Contact JRDG. A moderate amount of clipping should not cause the amp to shut down. I have a 112 and have not encountered this problem (driving Martin Logans).
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The JRDG should not have shut down. The N802 has a 3ohm load on the woofer, which should have allowed the JRDG plenty of power (I believe it doubles into 4 ohms), at this point, the N802 should not have pulled too much.
The Martin Logans (wonderful speakers) are probably much more difficult to drive than the N802s.
Well, I've spoken to a rep. at Jeff Rowland and his reply was that the "breakers are set very conservatively" to protect any speakers and the amplifier from harm. He further elaborated that I can send back the amp and have them install a larger circuit breaker to allow the amp the ability to provide the speakers the power it needs without setting off the breakers. I know that speakers don't use all the power from an amplifier all the time but my concern was whether this change in the breakers would cause any damage to my speakers. He assured me it would not. Does this sound right to you?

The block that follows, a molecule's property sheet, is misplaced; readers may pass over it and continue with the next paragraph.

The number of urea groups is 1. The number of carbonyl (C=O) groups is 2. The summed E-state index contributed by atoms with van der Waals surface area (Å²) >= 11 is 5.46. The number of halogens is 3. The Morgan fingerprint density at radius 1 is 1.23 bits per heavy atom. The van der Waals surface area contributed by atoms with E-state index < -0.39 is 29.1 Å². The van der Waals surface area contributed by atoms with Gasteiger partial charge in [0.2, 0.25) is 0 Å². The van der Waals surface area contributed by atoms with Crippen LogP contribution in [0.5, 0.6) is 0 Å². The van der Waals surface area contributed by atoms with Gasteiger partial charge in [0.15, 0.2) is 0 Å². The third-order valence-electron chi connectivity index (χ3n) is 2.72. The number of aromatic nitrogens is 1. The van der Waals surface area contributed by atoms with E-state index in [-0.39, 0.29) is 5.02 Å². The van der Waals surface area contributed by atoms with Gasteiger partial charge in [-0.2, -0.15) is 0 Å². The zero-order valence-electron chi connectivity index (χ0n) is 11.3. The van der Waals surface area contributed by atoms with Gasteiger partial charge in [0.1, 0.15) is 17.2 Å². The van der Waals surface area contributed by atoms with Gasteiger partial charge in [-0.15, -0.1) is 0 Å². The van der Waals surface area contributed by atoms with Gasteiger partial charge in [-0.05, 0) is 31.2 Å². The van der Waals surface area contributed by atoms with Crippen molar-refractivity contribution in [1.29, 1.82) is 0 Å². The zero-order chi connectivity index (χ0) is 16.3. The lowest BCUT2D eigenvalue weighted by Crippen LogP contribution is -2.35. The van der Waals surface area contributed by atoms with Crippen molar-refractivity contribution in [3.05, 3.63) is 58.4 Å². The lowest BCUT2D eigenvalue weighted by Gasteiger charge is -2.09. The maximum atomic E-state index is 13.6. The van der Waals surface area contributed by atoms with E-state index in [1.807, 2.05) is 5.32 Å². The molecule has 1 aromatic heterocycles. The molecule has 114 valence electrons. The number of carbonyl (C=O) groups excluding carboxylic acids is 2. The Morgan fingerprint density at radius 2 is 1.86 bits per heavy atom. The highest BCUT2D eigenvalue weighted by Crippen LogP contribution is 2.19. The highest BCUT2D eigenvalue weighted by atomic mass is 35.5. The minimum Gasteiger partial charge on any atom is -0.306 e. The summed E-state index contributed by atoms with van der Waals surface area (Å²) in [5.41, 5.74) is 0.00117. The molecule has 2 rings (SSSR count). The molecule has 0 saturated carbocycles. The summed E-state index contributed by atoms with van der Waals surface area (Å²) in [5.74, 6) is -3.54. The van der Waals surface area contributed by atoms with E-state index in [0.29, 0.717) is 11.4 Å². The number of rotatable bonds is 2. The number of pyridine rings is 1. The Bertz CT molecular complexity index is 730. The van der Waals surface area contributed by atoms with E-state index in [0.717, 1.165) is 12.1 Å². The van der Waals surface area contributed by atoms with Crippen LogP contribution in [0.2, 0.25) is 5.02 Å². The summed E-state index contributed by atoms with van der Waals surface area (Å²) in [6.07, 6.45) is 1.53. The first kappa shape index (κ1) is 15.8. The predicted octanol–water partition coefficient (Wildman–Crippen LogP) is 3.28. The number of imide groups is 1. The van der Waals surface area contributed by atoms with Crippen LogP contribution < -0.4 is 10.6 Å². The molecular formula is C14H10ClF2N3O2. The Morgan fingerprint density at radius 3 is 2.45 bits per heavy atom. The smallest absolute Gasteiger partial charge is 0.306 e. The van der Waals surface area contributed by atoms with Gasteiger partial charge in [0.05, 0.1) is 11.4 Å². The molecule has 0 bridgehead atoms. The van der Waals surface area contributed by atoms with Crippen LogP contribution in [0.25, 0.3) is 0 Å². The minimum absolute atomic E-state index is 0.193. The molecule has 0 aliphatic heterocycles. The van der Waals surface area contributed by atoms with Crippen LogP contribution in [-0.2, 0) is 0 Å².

With regard to the 802's impedance it's a basically a 4 ohm speaker. I have measured mine and I think DB Keele did a review of the 802 in Audio where shows the impedance as well. Basically the speakers are a fairly demanding load between 60 and 500 Hz where it averages to about 4 ohms. At it's lowest it's just under 3 (about 2.7 ohms). So if you are playing material that has a lot of these frequencies you are essentially driving a 4 ohm speaker. The 802 demands current - lots of it. With that in mind I think 112 should be able to drive them. I have an Accuphase A-50V and it's drives them very well indeed.